Directing and Instructing the Assistant
Even giving Parker all the benefit for his cited misconduct, FINRA's $10,000 fine and four-month suspension fails to address what I view as the far most serious misconduct at issue; namely, Parker's enlistment of his subordinate, female assistant. As clearly and unequivocally alleged in the AWC [Ed; highlighting added]:
Parker directed his assistant to obtain that information by impersonating the customer. Specifically, Parker instructed the assistant to have all of MP's personal confidential information in front of her . . . he explicitly instructed his assistant to "get around" the insurance company's privacy policies by pretending to be MP. At Parker's direction his assistant carried out his directions.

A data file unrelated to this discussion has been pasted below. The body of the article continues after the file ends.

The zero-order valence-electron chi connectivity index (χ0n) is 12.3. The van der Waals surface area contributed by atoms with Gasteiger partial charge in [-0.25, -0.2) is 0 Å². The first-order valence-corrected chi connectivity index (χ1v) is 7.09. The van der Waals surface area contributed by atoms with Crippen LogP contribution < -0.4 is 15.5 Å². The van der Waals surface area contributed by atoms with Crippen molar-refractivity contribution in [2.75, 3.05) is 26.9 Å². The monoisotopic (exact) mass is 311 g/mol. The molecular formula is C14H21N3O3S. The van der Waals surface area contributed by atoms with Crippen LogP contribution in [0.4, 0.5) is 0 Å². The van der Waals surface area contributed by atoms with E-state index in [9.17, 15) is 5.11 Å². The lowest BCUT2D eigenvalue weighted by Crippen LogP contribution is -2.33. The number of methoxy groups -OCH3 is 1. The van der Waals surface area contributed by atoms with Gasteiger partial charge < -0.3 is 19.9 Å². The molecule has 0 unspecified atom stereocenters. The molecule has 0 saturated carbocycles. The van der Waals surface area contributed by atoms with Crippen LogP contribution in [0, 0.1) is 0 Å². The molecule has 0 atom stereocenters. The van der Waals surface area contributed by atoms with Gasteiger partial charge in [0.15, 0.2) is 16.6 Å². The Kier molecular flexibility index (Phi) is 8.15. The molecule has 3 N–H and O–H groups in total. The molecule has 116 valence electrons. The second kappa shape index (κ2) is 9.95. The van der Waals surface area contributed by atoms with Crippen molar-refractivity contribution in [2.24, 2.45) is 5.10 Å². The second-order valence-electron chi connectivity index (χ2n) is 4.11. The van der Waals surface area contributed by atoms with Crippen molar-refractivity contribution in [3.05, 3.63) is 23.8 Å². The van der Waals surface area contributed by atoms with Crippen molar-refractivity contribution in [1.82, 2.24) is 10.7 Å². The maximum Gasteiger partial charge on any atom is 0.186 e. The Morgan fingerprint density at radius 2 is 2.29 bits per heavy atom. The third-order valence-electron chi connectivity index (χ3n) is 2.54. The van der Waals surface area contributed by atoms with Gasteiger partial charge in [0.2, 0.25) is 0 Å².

As I see the guts of FINRA's allegations, it's largely about "getting the girl to do it." Given the sexual politics on Wall Street and in Wall Street's branch offices, the overwhelming majority of these assistants-as-impersonators cases involve superiors (frequently male) "directing" "instructing" "permitting" or "requesting" their underlings (frequently women) to engage in misconduct in violation of the employer's and/or FINRA's rules and regulations. FINRA should see the bigger picture and better comprehend the subtle pressure exerted. It's shameful that there isn't so much as a word of disapproval in the AWC about Parker's interactions with his subordinate, female assistant. As depicted in the AWC, she is of no concern to Wall Street's powerful self-regulatory-organization. She is afforded all the empathy that would be given to an office vending machine. Do as directed. Perform as instructed. No matter the nature of the task. Just when the hell will FINRA step forward and protect the industry's less powerful and powerless?